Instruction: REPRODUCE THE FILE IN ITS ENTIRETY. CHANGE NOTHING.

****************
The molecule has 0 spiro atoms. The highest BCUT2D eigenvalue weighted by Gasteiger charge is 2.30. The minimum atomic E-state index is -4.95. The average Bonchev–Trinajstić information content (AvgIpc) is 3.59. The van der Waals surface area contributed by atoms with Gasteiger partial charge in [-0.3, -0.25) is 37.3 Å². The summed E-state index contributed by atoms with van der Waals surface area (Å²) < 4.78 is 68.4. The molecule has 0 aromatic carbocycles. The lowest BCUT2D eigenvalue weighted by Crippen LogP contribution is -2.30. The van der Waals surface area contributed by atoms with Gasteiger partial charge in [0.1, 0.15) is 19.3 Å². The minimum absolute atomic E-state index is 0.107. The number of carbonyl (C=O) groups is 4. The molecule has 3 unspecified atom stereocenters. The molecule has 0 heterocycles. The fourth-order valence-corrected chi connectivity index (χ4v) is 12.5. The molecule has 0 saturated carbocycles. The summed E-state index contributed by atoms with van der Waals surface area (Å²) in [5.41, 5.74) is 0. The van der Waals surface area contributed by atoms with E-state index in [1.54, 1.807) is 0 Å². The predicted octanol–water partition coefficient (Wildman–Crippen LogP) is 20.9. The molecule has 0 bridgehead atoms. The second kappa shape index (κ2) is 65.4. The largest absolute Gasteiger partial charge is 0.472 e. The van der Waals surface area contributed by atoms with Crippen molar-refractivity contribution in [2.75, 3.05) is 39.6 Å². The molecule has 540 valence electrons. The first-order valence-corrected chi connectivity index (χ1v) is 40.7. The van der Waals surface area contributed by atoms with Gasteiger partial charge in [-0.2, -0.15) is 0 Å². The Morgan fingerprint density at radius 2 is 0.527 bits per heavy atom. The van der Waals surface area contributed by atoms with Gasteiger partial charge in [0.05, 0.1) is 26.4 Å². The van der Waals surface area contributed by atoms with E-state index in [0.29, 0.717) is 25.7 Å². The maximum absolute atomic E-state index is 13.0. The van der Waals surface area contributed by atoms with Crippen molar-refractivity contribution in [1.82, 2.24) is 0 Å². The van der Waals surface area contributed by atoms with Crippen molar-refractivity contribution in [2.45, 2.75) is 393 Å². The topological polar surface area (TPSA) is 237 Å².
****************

The molecule has 0 spiro atoms. The highest BCUT2D eigenvalue weighted by Gasteiger charge is 2.30. The minimum atomic E-state index is -4.95. The average Bonchev–Trinajstić information content (AvgIpc) is 3.59. The van der Waals surface area contributed by atoms with Gasteiger partial charge in [-0.3, -0.25) is 37.3 Å². The summed E-state index contributed by atoms with van der Waals surface area (Å²) < 4.78 is 68.4. The molecule has 0 aromatic carbocycles. The lowest BCUT2D eigenvalue weighted by Crippen LogP contribution is -2.30. The van der Waals surface area contributed by atoms with Gasteiger partial charge in [0.1, 0.15) is 19.3 Å². The minimum absolute atomic E-state index is 0.107. The number of carbonyl (C=O) groups is 4. The molecule has 3 unspecified atom stereocenters. The molecule has 0 heterocycles. The fourth-order valence-corrected chi connectivity index (χ4v) is 12.5. The molecule has 0 saturated carbocycles. The summed E-state index contributed by atoms with van der Waals surface area (Å²) in [5.41, 5.74) is 0. The van der Waals surface area contributed by atoms with E-state index in [1.54, 1.807) is 0 Å². The predicted octanol–water partition coefficient (Wildman–Crippen LogP) is 20.9. The molecule has 0 bridgehead atoms. The second kappa shape index (κ2) is 65.4. The largest absolute Gasteiger partial charge is 0.472 e. The van der Waals surface area contributed by atoms with Crippen molar-refractivity contribution in [2.75, 3.05) is 39.6 Å². The molecule has 540 valence electrons. The first-order valence-corrected chi connectivity index (χ1v) is 40.7. The van der Waals surface area contributed by atoms with Gasteiger partial charge in [-0.2, -0.15) is 0 Å². The Morgan fingerprint density at radius 2 is 0.527 bits per heavy atom. The van der Waals surface area contributed by atoms with Gasteiger partial charge in [0.05, 0.1) is 26.4 Å². The van der Waals surface area contributed by atoms with E-state index in [0.29, 0.717) is 25.7 Å². The maximum absolute atomic E-state index is 13.0. The van der Waals surface area contributed by atoms with Crippen molar-refractivity contribution in [1.82, 2.24) is 0 Å². The van der Waals surface area contributed by atoms with Crippen molar-refractivity contribution in [2.45, 2.75) is 393 Å². The topological polar surface area (TPSA) is 237 Å².